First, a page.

I was fortunate to attend PAX East a week or so ago. I had a great time, and got to meet and listen to some of the smartest people in gaming. And you know what a lot of those smart people were talking about? Choices. In computer games. So, I will also talk about choice in computer games, and that will make me look smart too. S-M-R-T.
Now, there are plenty of games out there where user choice directs the way the game goes: The Sims, Dwarf Fortress, Spore... sandbox games that don’t have much of a designer-driven narrative. Now, both of those games can have pretty vivid player-driven narratives, but those are unreliable, and not at all guaranteed. Besides, the random number generator can be a lousy storyteller: sometimes you look up at the sky and the clouds just look like clouds.
Many games that are considered to have told strong stories have been very rigid, railroading the player from one plot element to the next, often showing off a series of pre-generated events. The result is a cohesive story that everyone who plays the game can play through, see more or less the whole thing, and then compare notes at the coffee machine. Now, not all linear games are purely linear: like extras on the DVDs, it’s been common to make it possible to get elaborations on the main story by doing additional tasks -- Final Fantasy VI was great for this, with some deeply hidden bits of characterization, and even a willingness to leave story elements unresolved if the player didn’t bother looking for a character in the second half of the game.
But... linear storytelling is such a crazy rigid thing for such a mutable medium. Historically, stories have been changeable: campfire stories, fairy tales, epic poems -- all these things were traditionally tailored to the audiences, which is why Beowulf and the Iliad were so full of carefully dropped names. Everyone likes different things in a story, and when you’re writing a book you can be as narrow as you want, targeting your vegan amputee bulimic skier demographic with laser-like precision. Because hey, with your artistic purity and a case of ramen, you can at least live long enough to get pellagra. But games can cost serious money to develop, and it is frequently desirable to have a multi-digit audience. The larger the budget, the broader the appeal needs to be. You can either achieve that by making the story as bland as possible, filled with violence and T&A, or you can embed many different potential narratives into one game, customizing the game to the personality and interests of the player.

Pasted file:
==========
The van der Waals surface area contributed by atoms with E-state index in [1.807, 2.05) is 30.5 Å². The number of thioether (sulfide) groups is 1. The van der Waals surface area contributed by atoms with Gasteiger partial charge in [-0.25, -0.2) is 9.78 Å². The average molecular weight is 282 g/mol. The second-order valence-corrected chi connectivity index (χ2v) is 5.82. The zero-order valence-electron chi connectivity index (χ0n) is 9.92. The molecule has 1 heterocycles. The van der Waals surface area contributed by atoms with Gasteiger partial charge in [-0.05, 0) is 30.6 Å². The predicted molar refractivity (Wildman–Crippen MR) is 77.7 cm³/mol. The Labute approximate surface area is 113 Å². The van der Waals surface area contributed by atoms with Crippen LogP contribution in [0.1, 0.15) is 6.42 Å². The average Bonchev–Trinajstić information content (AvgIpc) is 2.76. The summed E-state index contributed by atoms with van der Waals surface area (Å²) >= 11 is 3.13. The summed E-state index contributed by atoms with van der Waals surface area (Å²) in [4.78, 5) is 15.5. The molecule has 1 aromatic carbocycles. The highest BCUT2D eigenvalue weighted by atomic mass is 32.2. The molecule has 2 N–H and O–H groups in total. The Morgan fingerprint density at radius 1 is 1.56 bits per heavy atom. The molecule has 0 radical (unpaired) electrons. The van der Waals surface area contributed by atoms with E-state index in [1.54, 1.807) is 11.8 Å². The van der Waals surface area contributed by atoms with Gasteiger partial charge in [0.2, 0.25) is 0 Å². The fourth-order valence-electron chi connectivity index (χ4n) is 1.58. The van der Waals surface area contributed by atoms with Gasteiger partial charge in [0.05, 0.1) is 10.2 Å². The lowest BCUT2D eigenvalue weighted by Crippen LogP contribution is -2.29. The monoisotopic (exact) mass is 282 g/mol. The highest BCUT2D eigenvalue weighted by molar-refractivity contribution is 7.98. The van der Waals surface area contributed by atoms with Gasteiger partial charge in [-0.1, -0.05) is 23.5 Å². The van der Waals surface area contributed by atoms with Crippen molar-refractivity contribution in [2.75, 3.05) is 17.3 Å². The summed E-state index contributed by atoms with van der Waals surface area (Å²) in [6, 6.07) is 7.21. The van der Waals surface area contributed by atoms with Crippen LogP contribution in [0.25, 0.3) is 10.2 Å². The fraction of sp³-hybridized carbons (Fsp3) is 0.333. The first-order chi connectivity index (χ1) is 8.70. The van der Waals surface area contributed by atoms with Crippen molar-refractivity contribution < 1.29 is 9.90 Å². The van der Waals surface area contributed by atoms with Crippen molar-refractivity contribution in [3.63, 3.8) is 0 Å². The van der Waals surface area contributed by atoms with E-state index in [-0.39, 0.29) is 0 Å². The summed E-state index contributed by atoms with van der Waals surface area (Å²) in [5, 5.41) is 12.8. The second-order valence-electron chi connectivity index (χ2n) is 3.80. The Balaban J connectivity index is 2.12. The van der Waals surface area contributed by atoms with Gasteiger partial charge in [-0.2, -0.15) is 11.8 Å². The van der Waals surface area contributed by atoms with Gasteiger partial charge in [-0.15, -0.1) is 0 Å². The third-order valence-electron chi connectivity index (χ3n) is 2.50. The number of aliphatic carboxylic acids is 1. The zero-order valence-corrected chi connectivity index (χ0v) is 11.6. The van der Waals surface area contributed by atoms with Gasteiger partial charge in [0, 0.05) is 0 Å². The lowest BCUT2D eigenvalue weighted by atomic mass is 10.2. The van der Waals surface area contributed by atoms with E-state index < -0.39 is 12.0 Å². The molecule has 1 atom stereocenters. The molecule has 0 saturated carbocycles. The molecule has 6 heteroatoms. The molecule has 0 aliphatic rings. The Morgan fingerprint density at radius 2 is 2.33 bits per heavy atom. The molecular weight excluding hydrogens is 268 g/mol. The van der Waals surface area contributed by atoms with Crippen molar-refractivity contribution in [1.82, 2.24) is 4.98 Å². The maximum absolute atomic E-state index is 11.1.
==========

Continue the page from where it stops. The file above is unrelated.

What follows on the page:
There have been a number of different approaches to that. One example is basically the switched-track railroad: the designers embed multiple plots into one game, and you basically pick the plot you’re watching by throwing switches. These limited, discrete choices can make for very different games, or (more often) basically one story with a bunch of different endings, but are time-consuming to write. As a result, there have tended to be fewer paths, such that a given player can revert back to a few strategic save points and see all of the endings, a practice known as completionism. Sometimes these folks are derided as playing a game to death, but it seems to me that usually they are cherished: they’re rewarded with super-difficult endings that are unlikely to arise through ordinary gameplay, and are often directly marketed to on the box. (“Over 15 nearly identical endings!”)
A lot of the different approaches come from the tabletop gaming realm, and the kind of game you play doesn’t depend entirely on the plot(s). The first big one is character customization: you spend a lot of time with the PC, and getting to customize a bit can help a lot. Even just picking a party of stock characters, some players will give those characters strong personalities. Quest for Glory did this particularly well, I thought, offering multiple paths through the game for the initial three basic character classes.  Sometimes all it takes to make a story more interesting to someone is to better match the player... but the big pitfall here is that this little bit of generosity might say a little too much about who you think your audience is (or rather isn’t).